- Comment on the article entitled "Antineutrophil cytoplasmic antibody-associated vasculitides and IgG4-related disease: A new overlap syndrome" (Autoimmunity Reviews 16 (2017) 1036-1043). [Letter]
- ARAutoimmun Rev 2018 Feb 08
- Anti-tubulin-α-1C autoantibody in systemic lupus erythematosus: a novel indicator of disease activity and vasculitis manifestations. [Journal Article]
- CRClin Rheumatol 2018 Feb 09
- A variety of autoantibodies has been involved in the pathogenesis of systemic lupus erythematosus (SLE), some of which are well known and applied as disease biomarkers. This study aimed to determine ...
A variety of autoantibodies has been involved in the pathogenesis of systemic lupus erythematosus (SLE), some of which are well known and applied as disease biomarkers. This study aimed to determine the prevalence of a novel autoantibody, anti-tubulin-α-1C, in patients with SLE and investigate its clinical significance. Anti-tubulin-α-1C autoantibody levels were determined by enzyme-linked immunosorbent assay (ELISA) in 128 SLE patients, 38 primary Sjögren's syndrome (pSS) patients, and 106 healthy controls (HCs).White blood cell (WBC) count, erythrocyte sedimentation rate (ESR), C-reactive protein (CRP), IgM, IgG, C3, C4, RF, ANA, dsDNA, Sm, AnuA, aCL, anti-SSA, and anti-SSB were measured by standard laboratory techniques. SLE Disease Activity Index (SLEDAI) was evaluated accordingly. Anti-tubulin-α-1C antibody levels were significantly increased in SLE patients. Elevated anti-tubulin-α-1C were correlated with higher levels of SLEDAI, increased titers of anti-Sm antibody, and decreased titers of anti-dsDNA antibody and significantly associated with cutaneous and mucosal vasculitis and milder renal involvement. Anti-tubulin-α-1C may become a novel biomarker indicative of active vasculitis in SLE and could be applied in future clinical practice.
- The use of cerebral imaging for investigating delirium aetiology. [Journal Article]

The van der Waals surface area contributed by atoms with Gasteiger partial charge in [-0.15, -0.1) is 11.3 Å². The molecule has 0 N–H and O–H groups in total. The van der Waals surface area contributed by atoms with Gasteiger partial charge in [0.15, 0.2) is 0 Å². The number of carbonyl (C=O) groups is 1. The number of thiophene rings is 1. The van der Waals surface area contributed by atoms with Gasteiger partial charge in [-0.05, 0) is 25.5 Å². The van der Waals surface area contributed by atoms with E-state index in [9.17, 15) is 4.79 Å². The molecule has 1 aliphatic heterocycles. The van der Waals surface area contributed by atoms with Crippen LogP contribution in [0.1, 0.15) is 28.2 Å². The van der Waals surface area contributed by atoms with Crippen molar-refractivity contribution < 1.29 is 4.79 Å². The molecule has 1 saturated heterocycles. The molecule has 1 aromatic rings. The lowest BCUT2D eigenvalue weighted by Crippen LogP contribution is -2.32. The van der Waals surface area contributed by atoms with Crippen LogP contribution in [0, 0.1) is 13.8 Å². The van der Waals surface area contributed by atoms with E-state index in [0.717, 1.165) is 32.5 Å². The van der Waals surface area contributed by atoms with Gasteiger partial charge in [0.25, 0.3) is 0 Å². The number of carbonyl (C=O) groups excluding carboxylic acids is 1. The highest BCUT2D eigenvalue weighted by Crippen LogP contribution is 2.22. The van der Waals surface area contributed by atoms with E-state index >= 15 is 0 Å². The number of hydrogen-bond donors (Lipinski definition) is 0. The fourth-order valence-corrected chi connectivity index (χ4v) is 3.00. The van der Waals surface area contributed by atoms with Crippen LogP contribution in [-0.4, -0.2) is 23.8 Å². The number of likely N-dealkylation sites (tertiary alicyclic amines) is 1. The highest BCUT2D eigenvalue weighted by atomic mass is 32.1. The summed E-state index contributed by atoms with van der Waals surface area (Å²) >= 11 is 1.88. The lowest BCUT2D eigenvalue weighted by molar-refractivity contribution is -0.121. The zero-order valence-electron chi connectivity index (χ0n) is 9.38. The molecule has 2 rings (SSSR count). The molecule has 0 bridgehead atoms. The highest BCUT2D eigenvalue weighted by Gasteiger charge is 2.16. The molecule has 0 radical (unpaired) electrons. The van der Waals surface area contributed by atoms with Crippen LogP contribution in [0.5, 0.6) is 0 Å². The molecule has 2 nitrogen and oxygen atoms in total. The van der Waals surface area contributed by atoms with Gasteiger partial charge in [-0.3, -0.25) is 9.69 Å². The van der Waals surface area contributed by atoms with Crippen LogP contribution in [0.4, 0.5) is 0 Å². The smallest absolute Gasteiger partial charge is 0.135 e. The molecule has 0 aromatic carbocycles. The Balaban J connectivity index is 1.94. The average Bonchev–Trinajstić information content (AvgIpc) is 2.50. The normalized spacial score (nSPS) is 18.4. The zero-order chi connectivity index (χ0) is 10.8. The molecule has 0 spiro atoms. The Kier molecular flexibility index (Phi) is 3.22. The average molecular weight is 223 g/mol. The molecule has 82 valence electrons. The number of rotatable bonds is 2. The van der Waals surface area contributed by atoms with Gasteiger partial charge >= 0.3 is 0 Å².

- EJEur J Intern Med 2018 Feb 06
- CONCLUSIONS: Use of CT brain was common in delirium patients, with an 11% rate of positive findings. Fewer patients had MRI brain scans, which added diagnostic information in some cases. Future studies are needed to define the significance of cerebral imaging in delirium management and establish guidelines for its use.
- [Etiological profile of secondary Raynaud's phenomenon in an internal medicine department. About 121 patients]. [Journal Article]
- JMJ Med Vasc 2018; 43(1):29-35
- CONCLUSIONS: In our study, the Raynaud's phenomenon was most frequently secondary to connective tissue diseases. This may be a selection bias because our department is a third-line unit where patients are often referred for systemic disease suspicion.
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- Pruritic arthropod bite-like papules in T-cell large granular lymphocytic leukaemia and chronic myelomonocytic leukaemia. [Journal Article]
- CEClin Exp Dermatol 2018 Feb 09
- T-cell large granular lymphocytic leukaemia (T-LGLL) is a clinically indolent mature T-cell neoplasm characterized by a monoclonal population of CD3+ CD8+ cytotoxic T cells, which usually presents as...
T-cell large granular lymphocytic leukaemia (T-LGLL) is a clinically indolent mature T-cell neoplasm characterized by a monoclonal population of CD3+ CD8+ cytotoxic T cells, which usually presents as neutropenia, anaemia and thrombocytopenia. Chronic myelomonocytic leukaemia (CMML) is a clonal haematopoietic disorder with features of both a myeloproliferative neoplasm and myelodysplastic syndrome (MDS). Patients with CMML exhibit a persistent peripheral blood monocytosis in addition to myelodysplastic features. Because of the rarity of T-LGLL, its cutaneous manifestations are poorly documented, but include vasculitis, vasculopathy, persistent ulcerations, generalized pruritus and disseminated granuloma annulare. Various types of skin lesions have been observed in patients with CMML and reportedly occur in approximately 10% of cases. We report the extraordinary case of a patient with MDS who developed T-LGLL, and subsequently the MDS progressed to CMML. The patient then developed diffuse arthropod bite-like papules and intractable pruritus.